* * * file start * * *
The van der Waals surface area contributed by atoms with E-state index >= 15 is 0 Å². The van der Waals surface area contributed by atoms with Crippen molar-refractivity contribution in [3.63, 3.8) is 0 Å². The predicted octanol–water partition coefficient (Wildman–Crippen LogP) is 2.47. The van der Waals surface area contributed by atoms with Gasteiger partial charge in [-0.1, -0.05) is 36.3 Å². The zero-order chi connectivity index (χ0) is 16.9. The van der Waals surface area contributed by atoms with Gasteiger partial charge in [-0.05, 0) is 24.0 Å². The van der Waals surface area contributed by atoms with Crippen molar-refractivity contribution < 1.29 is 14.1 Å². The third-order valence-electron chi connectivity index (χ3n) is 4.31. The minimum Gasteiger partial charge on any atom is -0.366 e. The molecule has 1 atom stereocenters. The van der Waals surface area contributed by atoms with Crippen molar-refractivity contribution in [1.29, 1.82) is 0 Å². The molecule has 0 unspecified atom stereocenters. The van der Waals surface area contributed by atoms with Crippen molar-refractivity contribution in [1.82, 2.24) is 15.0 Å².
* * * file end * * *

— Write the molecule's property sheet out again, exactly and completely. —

The van der Waals surface area contributed by atoms with E-state index >= 15 is 0 Å². The van der Waals surface area contributed by atoms with Crippen molar-refractivity contribution in [3.63, 3.8) is 0 Å². The predicted octanol–water partition coefficient (Wildman–Crippen LogP) is 2.47. The van der Waals surface area contributed by atoms with Gasteiger partial charge in [-0.1, -0.05) is 36.3 Å². The zero-order chi connectivity index (χ0) is 16.9. The van der Waals surface area contributed by atoms with Gasteiger partial charge in [-0.05, 0) is 24.0 Å². The van der Waals surface area contributed by atoms with Crippen molar-refractivity contribution < 1.29 is 14.1 Å². The third-order valence-electron chi connectivity index (χ3n) is 4.31. The minimum Gasteiger partial charge on any atom is -0.366 e. The molecule has 1 atom stereocenters. The van der Waals surface area contributed by atoms with Crippen molar-refractivity contribution in [1.29, 1.82) is 0 Å². The molecule has 0 unspecified atom stereocenters. The van der Waals surface area contributed by atoms with Crippen molar-refractivity contribution in [1.82, 2.24) is 15.0 Å².